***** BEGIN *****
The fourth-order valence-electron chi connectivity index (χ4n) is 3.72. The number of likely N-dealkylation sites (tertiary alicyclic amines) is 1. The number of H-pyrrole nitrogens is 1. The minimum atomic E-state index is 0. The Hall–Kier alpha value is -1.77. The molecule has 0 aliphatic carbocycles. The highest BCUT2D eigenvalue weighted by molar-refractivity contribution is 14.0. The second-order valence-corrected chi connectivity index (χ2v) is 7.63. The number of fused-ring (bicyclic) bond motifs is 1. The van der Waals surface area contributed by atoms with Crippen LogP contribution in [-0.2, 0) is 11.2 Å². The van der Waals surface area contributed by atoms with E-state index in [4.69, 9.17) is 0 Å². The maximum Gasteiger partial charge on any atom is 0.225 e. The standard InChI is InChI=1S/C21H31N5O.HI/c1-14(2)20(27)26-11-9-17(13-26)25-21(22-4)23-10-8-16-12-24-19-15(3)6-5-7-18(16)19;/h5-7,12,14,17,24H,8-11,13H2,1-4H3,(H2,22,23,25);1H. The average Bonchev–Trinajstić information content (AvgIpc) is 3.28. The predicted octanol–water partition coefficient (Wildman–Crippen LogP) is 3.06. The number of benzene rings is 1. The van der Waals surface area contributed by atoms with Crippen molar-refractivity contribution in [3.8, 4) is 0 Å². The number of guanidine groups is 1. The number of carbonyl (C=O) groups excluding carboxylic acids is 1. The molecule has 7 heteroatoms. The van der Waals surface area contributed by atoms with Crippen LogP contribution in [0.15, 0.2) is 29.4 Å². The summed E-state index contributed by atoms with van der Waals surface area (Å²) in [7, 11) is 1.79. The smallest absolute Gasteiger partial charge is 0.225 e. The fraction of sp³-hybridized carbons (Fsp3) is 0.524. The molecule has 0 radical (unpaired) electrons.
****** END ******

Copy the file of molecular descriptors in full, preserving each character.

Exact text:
The fourth-order valence-electron chi connectivity index (χ4n) is 3.72. The number of likely N-dealkylation sites (tertiary alicyclic amines) is 1. The number of H-pyrrole nitrogens is 1. The minimum atomic E-state index is 0. The Hall–Kier alpha value is -1.77. The molecule has 0 aliphatic carbocycles. The highest BCUT2D eigenvalue weighted by molar-refractivity contribution is 14.0. The second-order valence-corrected chi connectivity index (χ2v) is 7.63. The number of fused-ring (bicyclic) bond motifs is 1. The van der Waals surface area contributed by atoms with Crippen LogP contribution in [-0.2, 0) is 11.2 Å². The van der Waals surface area contributed by atoms with E-state index in [4.69, 9.17) is 0 Å². The maximum Gasteiger partial charge on any atom is 0.225 e. The standard InChI is InChI=1S/C21H31N5O.HI/c1-14(2)20(27)26-11-9-17(13-26)25-21(22-4)23-10-8-16-12-24-19-15(3)6-5-7-18(16)19;/h5-7,12,14,17,24H,8-11,13H2,1-4H3,(H2,22,23,25);1H. The average Bonchev–Trinajstić information content (AvgIpc) is 3.28. The predicted octanol–water partition coefficient (Wildman–Crippen LogP) is 3.06. The number of benzene rings is 1. The van der Waals surface area contributed by atoms with Crippen molar-refractivity contribution in [3.8, 4) is 0 Å². The number of guanidine groups is 1. The number of carbonyl (C=O) groups excluding carboxylic acids is 1. The molecule has 7 heteroatoms. The van der Waals surface area contributed by atoms with Crippen LogP contribution in [0.15, 0.2) is 29.4 Å². The summed E-state index contributed by atoms with van der Waals surface area (Å²) in [7, 11) is 1.79. The smallest absolute Gasteiger partial charge is 0.225 e. The fraction of sp³-hybridized carbons (Fsp3) is 0.524. The molecule has 0 radical (unpaired) electrons.